Pro baseballer shares three easy phrases people can use to stop a plague of hurtful online comments.

On 23 May, pro-wrestler Hana Kimura, who was one of the six current house members on Netflix’s Terrace House reality show, was confirmed dead at the age of 22.

Her sudden death rocked both the nation and viewers around the world, and in the wake of the news it became apparent that Kimura had been the victim of cyberbullying. One of Kimura’s final posts on social media showed her self-harming and apologising for “being weak” when dealing with the opinions thrown at her online.

The number of hurtful hate comments on Kimura’s social media accounts has led many to believe that cyberbullying was largely to blame for her suspected suicide, and now more and more people who live their lives in the spotlight are coming out to condemn this threatening online behaviour.

Pro baseballer Yu Darvish recently attracted attention for his comments on the matter, explaining the next-level amount of hate that gets thrown at celebrities online with the below tweet, which reads:

“To those who feel the way to cope with occasional slanderous comments is by just ignoring them. The slander aimed at celebrities is like this.”

While many believe it may be easy to ignore the occasional hurtful comment online, when they’re constant, like a plague of locusts, it becomes far less easy to cope with the situation.

As someone who’s been in the spotlight for a while, playing for some of the world’s most elite baseball teams as star pitcher, Darvish knows firsthand what it’s like to be caught in the middle of a swarm of hurtful comments online. However, it’s taught him to develop some special coping techniques, which he shared in this tweet below (translation follows).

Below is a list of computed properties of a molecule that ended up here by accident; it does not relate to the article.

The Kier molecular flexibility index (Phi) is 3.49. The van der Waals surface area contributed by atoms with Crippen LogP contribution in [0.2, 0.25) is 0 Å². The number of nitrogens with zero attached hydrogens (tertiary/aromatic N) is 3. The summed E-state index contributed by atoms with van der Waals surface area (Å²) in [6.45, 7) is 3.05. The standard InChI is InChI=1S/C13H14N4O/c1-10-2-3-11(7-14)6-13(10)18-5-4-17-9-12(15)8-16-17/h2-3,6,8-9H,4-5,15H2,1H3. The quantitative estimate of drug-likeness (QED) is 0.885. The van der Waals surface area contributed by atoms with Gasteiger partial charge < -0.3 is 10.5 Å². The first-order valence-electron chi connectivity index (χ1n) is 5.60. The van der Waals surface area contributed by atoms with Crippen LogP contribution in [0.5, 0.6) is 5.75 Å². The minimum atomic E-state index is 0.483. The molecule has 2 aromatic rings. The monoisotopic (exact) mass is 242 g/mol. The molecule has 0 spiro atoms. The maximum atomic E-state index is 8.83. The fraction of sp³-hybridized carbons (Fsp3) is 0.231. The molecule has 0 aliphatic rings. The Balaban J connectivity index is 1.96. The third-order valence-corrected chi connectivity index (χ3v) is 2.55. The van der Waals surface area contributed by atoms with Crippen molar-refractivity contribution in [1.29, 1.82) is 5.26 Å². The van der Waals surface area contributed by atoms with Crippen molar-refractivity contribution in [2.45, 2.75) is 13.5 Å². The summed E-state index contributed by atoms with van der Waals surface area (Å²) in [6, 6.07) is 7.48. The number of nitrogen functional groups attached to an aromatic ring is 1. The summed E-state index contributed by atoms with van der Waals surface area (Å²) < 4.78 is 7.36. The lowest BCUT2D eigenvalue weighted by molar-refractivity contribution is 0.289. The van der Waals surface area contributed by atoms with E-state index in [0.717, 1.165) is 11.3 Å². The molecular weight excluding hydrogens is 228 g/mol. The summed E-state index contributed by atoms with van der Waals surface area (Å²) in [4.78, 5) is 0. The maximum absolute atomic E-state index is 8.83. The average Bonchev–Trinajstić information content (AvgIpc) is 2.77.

“Three phrases to effectively counter cyberbullies:

・That was good 
・You seem happy, I’m happy 

Basically, you can just keep using the above three phrases randomly, regardless of whatever they’ve said, and the shit stirrers will disappear. The important thing is to think of the other party as if they’re AI, and to become AI as well. Please use it.”

It may sound almost too simple to work, but there’s actually a lot of logic to support the effectiveness of Darvish’s approach. Cyberbullies feed off of any crumbs that show their words have hit a nerve with their target, and so the less affected you seem, the less they’ll want to engage.

Completely ignoring them, however, motivates them to keep adding fuel to the fire, so throwing them some random words every now and then, that don’t have any relation to anything they’re saying, is like throwing sand in their faces. When you show all the emotion and care of a computer-generated bot, it puts up a wall between you and the bully that they can no longer penetrate, leaving them confused and frustrated. This takes all the excitement out of their unhealthy mind games, and it doesn’t take long for them to stop leaving comments on your account.

Of course, this is all good in theory, but in practice it takes some getting used to. Still, people online were full of support for Darvish’s approach, sending the tweet viral with over 340,000 likes and a huge number of positive comments.

“I agree – it’s so important to not give the shit stirrers what they want.”
“Top professionals have to work on ways to preserve their mentality so we need to take heed of advice like this.”
“I actually tried this out and it was really effective. Thank you so much.”
“I wonder if anybody will develop an AI that automatically sends out replies like this to all slanderous comments?”
“The key really is to make it difficult for the other person to get involved.”
“This is like training to develop a mind of steel.”

With the topic of cyberbullying now at the centre of a number of high-profile conversations following Kimura’s death, Japan’s Communications Minister, Sanae Takaichi, has said the government plans to bolster countermeasures by making it easier to identify individuals who make defamatory posts online.

The hand of the law really does need to play a big part in coming down hard on cyberbullies. Because not everyone is as outspoken and fearless as Yu Darvish when it comes to slamming down unwanted comments on Twitter.

If you or someone you know is in Japan and having suicidal thoughts, there are people here to help. Click here for more info.

Source: Jin
Featured image: Twitter/@faridyu

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